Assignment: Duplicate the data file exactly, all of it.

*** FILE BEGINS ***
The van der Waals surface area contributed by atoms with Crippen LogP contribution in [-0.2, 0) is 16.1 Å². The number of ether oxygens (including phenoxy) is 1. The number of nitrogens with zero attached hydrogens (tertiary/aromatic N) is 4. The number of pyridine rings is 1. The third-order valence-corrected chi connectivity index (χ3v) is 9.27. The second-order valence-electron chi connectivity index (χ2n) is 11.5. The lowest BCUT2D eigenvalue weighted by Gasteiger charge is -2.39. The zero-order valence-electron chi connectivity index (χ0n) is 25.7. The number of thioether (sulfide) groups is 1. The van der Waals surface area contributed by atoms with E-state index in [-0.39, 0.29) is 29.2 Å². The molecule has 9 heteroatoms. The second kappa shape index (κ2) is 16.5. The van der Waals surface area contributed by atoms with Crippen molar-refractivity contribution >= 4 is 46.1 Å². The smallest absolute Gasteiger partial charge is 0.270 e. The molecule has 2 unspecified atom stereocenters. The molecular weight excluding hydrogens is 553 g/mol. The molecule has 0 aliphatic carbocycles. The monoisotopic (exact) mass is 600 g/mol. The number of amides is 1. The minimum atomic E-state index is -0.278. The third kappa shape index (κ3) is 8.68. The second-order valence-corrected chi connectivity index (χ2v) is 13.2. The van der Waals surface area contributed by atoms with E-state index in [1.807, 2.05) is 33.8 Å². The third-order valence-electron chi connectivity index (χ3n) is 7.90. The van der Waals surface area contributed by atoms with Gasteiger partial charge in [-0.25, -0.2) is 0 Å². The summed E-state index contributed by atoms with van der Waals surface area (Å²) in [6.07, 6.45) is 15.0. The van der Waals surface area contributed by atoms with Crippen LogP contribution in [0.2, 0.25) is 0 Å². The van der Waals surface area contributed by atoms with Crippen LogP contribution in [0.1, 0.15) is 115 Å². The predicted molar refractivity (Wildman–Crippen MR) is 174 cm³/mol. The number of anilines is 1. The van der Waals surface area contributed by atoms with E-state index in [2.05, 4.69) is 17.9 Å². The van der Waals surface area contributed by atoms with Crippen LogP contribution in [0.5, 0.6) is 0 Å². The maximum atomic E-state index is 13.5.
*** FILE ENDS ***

The van der Waals surface area contributed by atoms with Crippen LogP contribution in [-0.2, 0) is 16.1 Å². The number of ether oxygens (including phenoxy) is 1. The number of nitrogens with zero attached hydrogens (tertiary/aromatic N) is 4. The number of pyridine rings is 1. The third-order valence-corrected chi connectivity index (χ3v) is 9.27. The second-order valence-electron chi connectivity index (χ2n) is 11.5. The lowest BCUT2D eigenvalue weighted by Gasteiger charge is -2.39. The zero-order valence-electron chi connectivity index (χ0n) is 25.7. The number of thioether (sulfide) groups is 1. The van der Waals surface area contributed by atoms with E-state index in [-0.39, 0.29) is 29.2 Å². The molecule has 9 heteroatoms. The second kappa shape index (κ2) is 16.5. The van der Waals surface area contributed by atoms with Crippen molar-refractivity contribution >= 4 is 46.1 Å². The smallest absolute Gasteiger partial charge is 0.270 e. The molecule has 2 unspecified atom stereocenters. The molecular weight excluding hydrogens is 553 g/mol. The molecule has 0 aliphatic carbocycles. The monoisotopic (exact) mass is 600 g/mol. The number of amides is 1. The minimum atomic E-state index is -0.278. The third kappa shape index (κ3) is 8.68. The second-order valence-corrected chi connectivity index (χ2v) is 13.2. The van der Waals surface area contributed by atoms with E-state index in [1.807, 2.05) is 33.8 Å². The third-order valence-electron chi connectivity index (χ3n) is 7.90. The van der Waals surface area contributed by atoms with Gasteiger partial charge in [-0.25, -0.2) is 0 Å². The summed E-state index contributed by atoms with van der Waals surface area (Å²) in [6.07, 6.45) is 15.0. The van der Waals surface area contributed by atoms with Crippen LogP contribution in [0.2, 0.25) is 0 Å². The van der Waals surface area contributed by atoms with Crippen LogP contribution in [0.1, 0.15) is 115 Å². The predicted molar refractivity (Wildman–Crippen MR) is 174 cm³/mol. The number of anilines is 1. The van der Waals surface area contributed by atoms with E-state index in [2.05, 4.69) is 17.9 Å². The van der Waals surface area contributed by atoms with Crippen LogP contribution in [0.5, 0.6) is 0 Å². The maximum atomic E-state index is 13.5.